static bool Object.operator==(object a, object b) //Reference comparison

whereas a == b use

static bool String.operator==(string a, string b) //String comparison

but a.Equals(b) or aAsObj.Equals(b) always use :

bool String.Equals(Object obj) //String comparison
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a == b returns true if the references contain the same value, i.e., they point to the same object, or they are both null.

The equals() method can be overridden to compare objects. For example, on Strings, the method returns true if the strings contain the same string, even if they are different string objects. You can do similar things with your own objects.

o.equals() will throw an exception if o is a null reference.

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== uses the reference of an object, or if an integer/float etc, then it compares the actual number. Technically it just compares what in the memory location. Whereas .equals uses a method inside the object class to compare objects, it can be overridden for your individual classes. Also as arrays also deal with references, its also helpful not to use array1[i] = array2[i], use arraycopy or clone(). I think .equals can also be used with arrays

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Suppose we have a and b or two different objects and we want to compare these two object references. Then we use the == operator and when using a.equals(b), it compares the string values.

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AFAIK == and Equals() will do the same thing. The object reference will only be compared when using the ReferenceEquals-Function. Also, if a is null, a.Equals(b) will throw a NullReferenceException. –  nikeee Sep 27 '12 at 10:12

== checks the Object reference, basically it compares the hashcodes. Equals uses the contents in the object. Remember, we have to override the .equals method accordingly in our class.

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== is a fundamental operator in the language. The operator == tests to see if two object reference variables refer to the exact same instance of an object.

equals () is an instance method which is fundamentally defined by the java.lang.Object class. The method, .equals() tests to see if the two objects being compared to each other are equivalent , but they need not be the exact same instance of the same object.

The == operator always gives you the same result, but the equals () method gives you output according to your implementation (implemented logic).Proper overriding of equals: Considerations’ whenever overriding equals () method.

1. Reflexive: For any non-null reference x, x.equals(x) should return true.

2. Symmetric: For any non-null reference x and y, if x.equals(y) is true then y.equals(x) must return true.

3. Transitive: For any non-null reference x , y and z, if x.equals(y) is true, y.equals(z) is true then x.equals(z) must return true.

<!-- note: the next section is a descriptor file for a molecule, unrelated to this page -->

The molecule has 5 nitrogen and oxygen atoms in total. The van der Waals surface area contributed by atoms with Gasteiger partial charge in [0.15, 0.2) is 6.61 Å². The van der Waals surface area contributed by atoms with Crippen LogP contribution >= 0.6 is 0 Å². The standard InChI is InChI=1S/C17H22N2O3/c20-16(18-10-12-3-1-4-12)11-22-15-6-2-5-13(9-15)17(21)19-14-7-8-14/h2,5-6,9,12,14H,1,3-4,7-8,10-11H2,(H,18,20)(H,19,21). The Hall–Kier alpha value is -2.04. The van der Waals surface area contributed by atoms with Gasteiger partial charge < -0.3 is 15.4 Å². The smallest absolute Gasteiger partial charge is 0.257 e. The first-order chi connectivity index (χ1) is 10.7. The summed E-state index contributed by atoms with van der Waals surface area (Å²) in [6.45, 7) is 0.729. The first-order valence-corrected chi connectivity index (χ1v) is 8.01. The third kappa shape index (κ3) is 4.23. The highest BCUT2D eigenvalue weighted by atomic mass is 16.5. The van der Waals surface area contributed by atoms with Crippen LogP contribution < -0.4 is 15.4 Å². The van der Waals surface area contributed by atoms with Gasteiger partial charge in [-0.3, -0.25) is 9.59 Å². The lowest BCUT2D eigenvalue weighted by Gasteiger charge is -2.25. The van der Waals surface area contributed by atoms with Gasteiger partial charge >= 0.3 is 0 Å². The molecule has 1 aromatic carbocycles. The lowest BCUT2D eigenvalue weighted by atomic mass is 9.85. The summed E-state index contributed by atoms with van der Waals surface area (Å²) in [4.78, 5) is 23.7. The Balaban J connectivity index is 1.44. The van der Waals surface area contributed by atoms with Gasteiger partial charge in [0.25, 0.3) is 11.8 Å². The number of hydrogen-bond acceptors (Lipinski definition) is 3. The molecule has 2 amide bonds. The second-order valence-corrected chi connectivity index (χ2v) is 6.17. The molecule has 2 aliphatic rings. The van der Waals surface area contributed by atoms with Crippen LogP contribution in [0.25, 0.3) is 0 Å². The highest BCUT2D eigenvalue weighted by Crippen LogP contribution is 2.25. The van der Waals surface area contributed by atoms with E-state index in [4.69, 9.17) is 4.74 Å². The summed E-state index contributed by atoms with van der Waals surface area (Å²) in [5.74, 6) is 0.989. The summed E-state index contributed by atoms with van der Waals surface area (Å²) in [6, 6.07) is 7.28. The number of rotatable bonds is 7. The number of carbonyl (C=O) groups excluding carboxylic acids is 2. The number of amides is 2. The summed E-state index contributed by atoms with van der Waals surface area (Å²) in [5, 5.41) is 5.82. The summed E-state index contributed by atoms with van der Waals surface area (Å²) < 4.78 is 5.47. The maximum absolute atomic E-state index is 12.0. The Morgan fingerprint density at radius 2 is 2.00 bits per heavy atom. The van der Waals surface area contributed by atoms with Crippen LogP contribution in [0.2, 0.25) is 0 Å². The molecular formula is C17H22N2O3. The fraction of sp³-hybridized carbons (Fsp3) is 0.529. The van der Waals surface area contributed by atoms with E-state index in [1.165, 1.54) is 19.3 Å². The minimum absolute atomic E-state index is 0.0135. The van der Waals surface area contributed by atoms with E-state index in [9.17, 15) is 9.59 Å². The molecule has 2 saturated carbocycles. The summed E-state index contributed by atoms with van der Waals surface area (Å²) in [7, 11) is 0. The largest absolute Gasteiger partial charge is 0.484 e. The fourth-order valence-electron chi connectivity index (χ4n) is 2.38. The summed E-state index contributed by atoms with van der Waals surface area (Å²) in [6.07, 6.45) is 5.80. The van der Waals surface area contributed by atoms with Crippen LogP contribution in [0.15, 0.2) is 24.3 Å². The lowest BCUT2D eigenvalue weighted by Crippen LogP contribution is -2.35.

4. Consistent: For any non-null reference x and y, multiple invocations of x.equals(y) consistently return true or consistently return false, without changing the information provided for the equals comparisons.

5. For any non-null reference x, x.equals (null) must return false. NOTE: If o1.equals (o2) is true then o1.hashcode () ==o2.hashcode (), but the reverse may or may not be true.

Examples:

Integer i = new Integer(10); Integer j = i;

in the above code. i == j is true because both i and j refer to the same object.

Integer i = new Integer (10); Integer j = new Integer(10);

In the above code, i == j is FALSE because, although they both have the value 10, they are two different objects. But i.equals (j) will return true.

Using Auto-boxing

Integer i = 10;
Integer j = 10;
Boolean b = (i == j);
System.out.println (b);

This will return TRUE because integers between ranges -127 to 128 be pooled, so in this case both are same objects (JVM not going to create a new object it will retrieve it from pool).

String class overrides the equals method, so here is an example of equals vs. == String s1 = new String ("abc"); String s2 = new String ("abc");

NOTE: Strings are created in String constant pool so when we create like String s=”abc” it will check the pool by invoking the native method intern (), for its existence in the existing pool if it did not found any String then it will create new one but if we invoke new operator then it will create one new String irrespective of checking the pool for existence.

  public class StringEqualityTest {
    public static void main(String []a){

    String s1=new String("abc");
    String s2=new String("abc");

     System.out.print("s1.equals(s2)  :"+s1.equals(s2)+"  s1==s2   :");
     System.out.println(s1==s2);

     String s3="abc";
     String s4="abc";

     System.out.print("s3.equals(s4)  :"+s1.equals(s2)+"  s3==s4   :");
     System.out.println(s3==s4);

       }

       }

OUTPUT: s1.equals(s2) :true s1==s2 :false s3.equals(s4) :true s3==s4 :true

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==, It only returns a value of hash code according to their addresses so the different addresses even though the strings or any data which r similar also it returns false....THis s help full for the conditions ,returns boolean value.